Author's Note

Knock on grounded chassis metal, I've never had a piece of clothing get caught by a running engine's accessory belt and have it suck me into the biting metal parts below. But lots of people have and suffered serious injury. The moment I first laid eyes on a running auto engine, at age three or four, I thought, "how beautiful...and dangerous!" Since then, I have skinned numerous knuckles and shouted many words unsuitable for this Web site in wrestling with aptly named serpentine belts. Later in your vehicle's life, belts can become a real pain. They crack. They fray. They glaze over and make embarrassing "skeeeeweee!!!" noises when you start your car. Mechanical water pumps use a belt. Mechanical water pumps themselves also break. I, for one, would not mind seeing the wholesale electrification of water pumps and other under-hood accessories as standard equipment. In fact, I predict that's exactly what we'll witness over the next decade or so. This was a fun article to write because it reminded me once again how cars are evolving into more intelligent, electrical machines in order to solve the limitations of pure mechanical approaches. Whether you love or hate the idea of all-electric cars, electrified cars are here to stay -- and the electric water pump is just one more reason why.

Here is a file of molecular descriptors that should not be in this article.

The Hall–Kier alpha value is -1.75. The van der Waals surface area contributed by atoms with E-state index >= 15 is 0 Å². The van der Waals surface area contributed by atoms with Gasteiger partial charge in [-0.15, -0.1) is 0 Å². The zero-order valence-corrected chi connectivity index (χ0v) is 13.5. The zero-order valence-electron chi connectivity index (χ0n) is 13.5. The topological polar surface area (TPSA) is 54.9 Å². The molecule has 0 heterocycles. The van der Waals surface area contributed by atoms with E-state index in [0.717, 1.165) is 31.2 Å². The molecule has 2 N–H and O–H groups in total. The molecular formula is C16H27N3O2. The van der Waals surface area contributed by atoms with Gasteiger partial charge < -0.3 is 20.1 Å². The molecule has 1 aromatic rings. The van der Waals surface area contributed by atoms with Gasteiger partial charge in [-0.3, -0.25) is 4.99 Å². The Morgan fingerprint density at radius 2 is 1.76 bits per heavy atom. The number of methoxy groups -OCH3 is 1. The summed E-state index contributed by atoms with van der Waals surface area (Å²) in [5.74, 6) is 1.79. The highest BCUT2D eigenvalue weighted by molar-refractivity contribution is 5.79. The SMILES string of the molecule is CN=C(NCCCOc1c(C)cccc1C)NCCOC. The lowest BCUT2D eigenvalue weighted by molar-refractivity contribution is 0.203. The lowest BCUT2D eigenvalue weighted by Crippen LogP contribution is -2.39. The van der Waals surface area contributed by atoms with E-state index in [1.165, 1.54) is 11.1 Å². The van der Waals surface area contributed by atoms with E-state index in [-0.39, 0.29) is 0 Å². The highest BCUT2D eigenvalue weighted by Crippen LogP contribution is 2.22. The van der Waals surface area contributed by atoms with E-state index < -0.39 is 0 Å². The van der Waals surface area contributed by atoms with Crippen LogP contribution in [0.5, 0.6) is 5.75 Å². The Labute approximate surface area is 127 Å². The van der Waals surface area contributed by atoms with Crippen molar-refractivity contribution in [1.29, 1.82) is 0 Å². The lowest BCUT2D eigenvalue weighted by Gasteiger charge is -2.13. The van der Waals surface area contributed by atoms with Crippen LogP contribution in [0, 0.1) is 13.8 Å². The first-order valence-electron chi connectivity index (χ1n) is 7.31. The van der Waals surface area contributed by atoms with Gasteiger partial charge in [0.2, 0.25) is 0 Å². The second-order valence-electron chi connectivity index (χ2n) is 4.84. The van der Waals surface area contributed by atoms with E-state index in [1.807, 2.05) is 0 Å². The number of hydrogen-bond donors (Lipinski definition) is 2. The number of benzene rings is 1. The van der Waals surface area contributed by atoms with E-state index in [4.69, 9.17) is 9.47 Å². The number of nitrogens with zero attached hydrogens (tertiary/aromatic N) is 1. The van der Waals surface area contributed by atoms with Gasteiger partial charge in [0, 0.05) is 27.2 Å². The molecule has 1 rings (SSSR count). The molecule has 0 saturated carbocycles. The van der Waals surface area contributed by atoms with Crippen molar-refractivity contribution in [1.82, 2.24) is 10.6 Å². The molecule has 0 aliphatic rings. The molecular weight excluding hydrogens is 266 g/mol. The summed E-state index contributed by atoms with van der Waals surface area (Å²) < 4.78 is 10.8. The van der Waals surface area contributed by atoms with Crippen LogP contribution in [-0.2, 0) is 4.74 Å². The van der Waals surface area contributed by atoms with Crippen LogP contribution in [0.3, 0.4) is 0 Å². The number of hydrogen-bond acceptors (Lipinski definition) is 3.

Sources

  • Daviescraig.com. "Electric Water Pumps (EWP) FAQs." (March 19, 2012) http://www.daviescraig.com.au/Electric_Water_Pumps__EWP-content.aspx
  • Heath, Jay. "LT1 Electric Water Pump - High Volts Low Temps Redux." Vetteweb.com. November 2008. (March 17, 2012) http://www.vetteweb.com/tech/vemp_0811_corvette_lt1_electric_water_pump/viewall.html
  • Superchevy.com. "Pumping Losses -- Is Your Water Pump Costing You Power?" February 2009. (March 17, 2012) http://www.superchevy.com/technical/engines_drivetrain/accessories_electronics/0408sc_pump/viewall.html